Last Friday, I met one of my brother’s friends. She moved to Boston from Arkansas. My brother had sent me a message via Facebook asking if I would mind connecting with her to answer any questions she may have about Boston. My brother asking me is kind of a big deal. We experienced a lot growing up, but I wouldn’t say we were close (my original Trauma Bond). It’s only been within the past five years that I feel like we’ve come to know one another. And I really like who he is. That’s been a wonderful gift of growing older.
My girlfriend and I took his friend to dinner at Silverstone’s, which is one of the first restaurants I learned to love in Boston. Then, we walked to the North End for cannoli and coffee at Caffe Vittoria, which is way better than standing in line at Mike’s Pastry. If you want to wait in line for a cannoli, Modern Pastry is far superior because they pipe the cream on demand, leaving the crust nice and crispy. But I still prefer Caffe Vittoria because there’s room to sit a spell. They still had their holiday lights and garland up. With steam on the windows and the bustle of pedestrians walking down Hanover Street, we talked and had some laughs and made some memories with a new friend.
Afterwards, we walked toward Faneuil Hall, passing through the greenway. Instead of walking under a dark and depressing expressway as in the past, now there’s a beautiful public space with greenery and fountains and big outdoor swings. Overhead lights hung from a pergola project little blue snowflakes onto the walkway. In the Quincy Market food hall, we stopped for a soft serve for my girlfriend because she’s mad for soft serve even when it’s 3 below, especially when they put the sprinkles on right (they dip the ice cream into the sprinkles vs. taking a spoon and dropping sprinkles onto the ice cream, which is hipster nonsense). Then, we got some coffee and headed upstairs to sit under the dome. Faneuil Hall is full of tourists, but at night, it’s still one of my favorite places because they leave their twinkly lights on all year long. I like that. And, I can’t help but recall the past when I’m there.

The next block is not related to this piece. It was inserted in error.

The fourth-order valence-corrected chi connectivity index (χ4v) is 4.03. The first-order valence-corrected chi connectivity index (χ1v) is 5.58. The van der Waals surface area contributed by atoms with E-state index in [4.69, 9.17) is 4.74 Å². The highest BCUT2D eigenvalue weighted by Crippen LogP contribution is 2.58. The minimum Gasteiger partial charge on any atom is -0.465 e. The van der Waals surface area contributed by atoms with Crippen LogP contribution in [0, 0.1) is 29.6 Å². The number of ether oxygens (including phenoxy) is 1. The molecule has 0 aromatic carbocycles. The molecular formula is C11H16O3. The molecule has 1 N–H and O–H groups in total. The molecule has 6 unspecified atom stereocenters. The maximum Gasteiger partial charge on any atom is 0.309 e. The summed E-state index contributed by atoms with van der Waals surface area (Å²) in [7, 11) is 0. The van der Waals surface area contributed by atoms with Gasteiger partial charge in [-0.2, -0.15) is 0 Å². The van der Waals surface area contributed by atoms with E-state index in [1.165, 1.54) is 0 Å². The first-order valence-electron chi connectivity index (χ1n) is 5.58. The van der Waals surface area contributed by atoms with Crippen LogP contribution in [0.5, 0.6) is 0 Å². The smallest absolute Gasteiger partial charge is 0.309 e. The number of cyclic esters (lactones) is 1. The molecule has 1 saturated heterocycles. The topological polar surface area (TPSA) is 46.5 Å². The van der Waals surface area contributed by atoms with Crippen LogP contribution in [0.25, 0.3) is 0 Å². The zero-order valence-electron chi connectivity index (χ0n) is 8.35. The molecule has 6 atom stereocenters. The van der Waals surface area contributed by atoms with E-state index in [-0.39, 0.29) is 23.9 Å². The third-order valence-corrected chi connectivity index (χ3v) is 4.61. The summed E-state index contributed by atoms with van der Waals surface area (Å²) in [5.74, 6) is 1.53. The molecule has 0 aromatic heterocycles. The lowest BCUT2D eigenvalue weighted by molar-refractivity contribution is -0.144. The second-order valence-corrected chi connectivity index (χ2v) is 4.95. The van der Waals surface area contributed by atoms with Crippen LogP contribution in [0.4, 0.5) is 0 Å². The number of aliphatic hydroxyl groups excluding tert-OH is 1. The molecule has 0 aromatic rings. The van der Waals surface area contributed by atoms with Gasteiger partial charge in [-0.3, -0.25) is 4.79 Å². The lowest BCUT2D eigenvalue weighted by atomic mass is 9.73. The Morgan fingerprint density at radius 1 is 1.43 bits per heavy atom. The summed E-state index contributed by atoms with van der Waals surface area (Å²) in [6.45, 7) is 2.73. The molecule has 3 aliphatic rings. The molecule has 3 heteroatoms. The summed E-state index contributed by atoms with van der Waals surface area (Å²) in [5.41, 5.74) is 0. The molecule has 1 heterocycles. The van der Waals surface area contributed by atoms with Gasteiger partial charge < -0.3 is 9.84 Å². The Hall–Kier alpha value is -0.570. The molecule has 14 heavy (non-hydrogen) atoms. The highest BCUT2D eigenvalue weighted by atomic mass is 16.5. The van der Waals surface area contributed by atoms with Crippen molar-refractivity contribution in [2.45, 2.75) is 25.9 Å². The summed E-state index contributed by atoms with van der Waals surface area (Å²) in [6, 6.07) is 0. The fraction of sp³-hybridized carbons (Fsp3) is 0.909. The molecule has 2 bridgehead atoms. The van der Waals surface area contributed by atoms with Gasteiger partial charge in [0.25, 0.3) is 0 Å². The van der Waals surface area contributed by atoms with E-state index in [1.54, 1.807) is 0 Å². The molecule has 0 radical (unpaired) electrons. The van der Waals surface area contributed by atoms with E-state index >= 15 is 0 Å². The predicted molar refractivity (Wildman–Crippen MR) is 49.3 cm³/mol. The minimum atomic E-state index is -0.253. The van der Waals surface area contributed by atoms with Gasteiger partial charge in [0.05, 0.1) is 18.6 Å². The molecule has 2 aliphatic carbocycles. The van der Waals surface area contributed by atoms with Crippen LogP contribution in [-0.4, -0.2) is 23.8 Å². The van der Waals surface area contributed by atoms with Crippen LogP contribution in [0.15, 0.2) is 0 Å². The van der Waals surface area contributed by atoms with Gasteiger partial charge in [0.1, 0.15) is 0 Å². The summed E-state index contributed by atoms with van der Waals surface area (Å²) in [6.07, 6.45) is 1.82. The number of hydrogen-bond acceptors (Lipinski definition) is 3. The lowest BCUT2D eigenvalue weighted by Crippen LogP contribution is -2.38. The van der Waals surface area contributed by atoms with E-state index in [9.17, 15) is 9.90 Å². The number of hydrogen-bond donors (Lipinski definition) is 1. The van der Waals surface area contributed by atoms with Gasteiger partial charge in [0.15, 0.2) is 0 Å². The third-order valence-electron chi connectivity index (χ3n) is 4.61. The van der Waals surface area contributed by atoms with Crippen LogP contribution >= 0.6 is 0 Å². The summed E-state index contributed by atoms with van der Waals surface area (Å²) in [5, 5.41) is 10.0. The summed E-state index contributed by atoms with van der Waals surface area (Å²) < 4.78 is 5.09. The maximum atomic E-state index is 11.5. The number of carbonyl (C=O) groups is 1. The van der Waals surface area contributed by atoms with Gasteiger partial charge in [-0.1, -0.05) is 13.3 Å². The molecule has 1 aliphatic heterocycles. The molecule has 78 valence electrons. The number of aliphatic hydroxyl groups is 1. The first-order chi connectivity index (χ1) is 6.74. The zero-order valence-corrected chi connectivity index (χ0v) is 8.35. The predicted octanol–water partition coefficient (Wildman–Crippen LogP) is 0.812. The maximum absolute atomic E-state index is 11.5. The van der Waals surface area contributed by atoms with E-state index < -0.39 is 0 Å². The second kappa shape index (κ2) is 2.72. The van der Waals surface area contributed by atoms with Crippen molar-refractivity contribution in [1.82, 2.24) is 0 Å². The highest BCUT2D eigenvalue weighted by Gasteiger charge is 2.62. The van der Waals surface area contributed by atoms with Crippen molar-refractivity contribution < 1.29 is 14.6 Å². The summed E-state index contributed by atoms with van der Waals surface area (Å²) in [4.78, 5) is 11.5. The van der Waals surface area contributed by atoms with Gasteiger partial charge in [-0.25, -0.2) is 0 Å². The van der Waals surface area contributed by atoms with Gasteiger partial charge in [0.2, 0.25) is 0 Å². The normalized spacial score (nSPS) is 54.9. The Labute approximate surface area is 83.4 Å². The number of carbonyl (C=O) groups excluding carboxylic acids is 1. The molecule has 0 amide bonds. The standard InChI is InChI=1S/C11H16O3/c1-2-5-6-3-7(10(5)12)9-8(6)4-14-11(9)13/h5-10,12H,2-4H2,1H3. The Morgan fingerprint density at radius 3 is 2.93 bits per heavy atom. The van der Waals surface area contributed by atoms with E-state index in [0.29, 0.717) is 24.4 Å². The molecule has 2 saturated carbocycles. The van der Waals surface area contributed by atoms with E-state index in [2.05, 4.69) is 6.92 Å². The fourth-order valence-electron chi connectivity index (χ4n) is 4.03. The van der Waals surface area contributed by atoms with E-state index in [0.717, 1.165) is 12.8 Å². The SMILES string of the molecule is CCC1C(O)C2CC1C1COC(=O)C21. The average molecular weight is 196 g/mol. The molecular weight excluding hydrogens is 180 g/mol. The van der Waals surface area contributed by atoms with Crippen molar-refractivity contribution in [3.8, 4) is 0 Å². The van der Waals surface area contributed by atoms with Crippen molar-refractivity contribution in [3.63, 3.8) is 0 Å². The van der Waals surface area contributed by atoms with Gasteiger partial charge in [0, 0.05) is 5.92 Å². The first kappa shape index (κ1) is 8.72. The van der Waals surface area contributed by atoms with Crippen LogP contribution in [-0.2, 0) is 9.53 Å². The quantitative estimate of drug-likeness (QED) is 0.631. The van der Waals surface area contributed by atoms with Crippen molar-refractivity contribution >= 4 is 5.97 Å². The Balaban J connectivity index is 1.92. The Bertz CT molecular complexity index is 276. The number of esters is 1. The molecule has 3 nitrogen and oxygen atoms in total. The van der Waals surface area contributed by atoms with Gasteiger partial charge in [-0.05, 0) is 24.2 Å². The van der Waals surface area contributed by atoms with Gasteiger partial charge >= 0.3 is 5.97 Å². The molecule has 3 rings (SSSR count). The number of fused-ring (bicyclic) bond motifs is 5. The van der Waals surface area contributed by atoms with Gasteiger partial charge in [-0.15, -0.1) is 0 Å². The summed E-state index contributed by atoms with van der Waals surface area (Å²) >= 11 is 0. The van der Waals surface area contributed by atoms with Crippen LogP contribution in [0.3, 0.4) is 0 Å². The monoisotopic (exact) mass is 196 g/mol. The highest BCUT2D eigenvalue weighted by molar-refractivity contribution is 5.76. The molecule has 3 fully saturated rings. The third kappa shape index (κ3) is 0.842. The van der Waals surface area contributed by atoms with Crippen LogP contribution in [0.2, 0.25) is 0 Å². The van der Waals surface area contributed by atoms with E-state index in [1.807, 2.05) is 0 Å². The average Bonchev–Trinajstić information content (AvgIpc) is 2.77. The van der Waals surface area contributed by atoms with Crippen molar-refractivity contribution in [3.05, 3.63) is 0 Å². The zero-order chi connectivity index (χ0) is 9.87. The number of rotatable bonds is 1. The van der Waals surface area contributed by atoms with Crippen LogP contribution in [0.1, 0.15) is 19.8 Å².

All of this is to say that I was feeling nostalgic this week when I wrote my Dead Darlings post. My brother actually read the post and said that it brought back quite a few good memories. My heart is full.
Originally posted at Dead Darlings.
Twenty years ago, I moved to Boston, not because I had any plans but because a friend did and I didn’t have anything better to do. When she asked me if I’d like to come along for the ride, I said, “Sure.” I thought I’d get a job in advertising or publishing because those were the most compelling jobs listed for English Majors on a handout that my advisor had given me, a person who never advised me but always signed my forms when I wanted to drop a class.
In Arkansas, I never dreamed about being a writer. But I put myself in book characters’ shoes and escaped for hours at a time. I wrote, but that didn’t make me a writer, capital W. Books were things that one bought. People in Arkansas weren’t writers. They were factory workers, insurance customer service people, and big box store employees. Writers were bred in places like New York and Los Angeles. Anything in between felt like a big fat nope. My worldview then was too small to consider anything beyond state lines.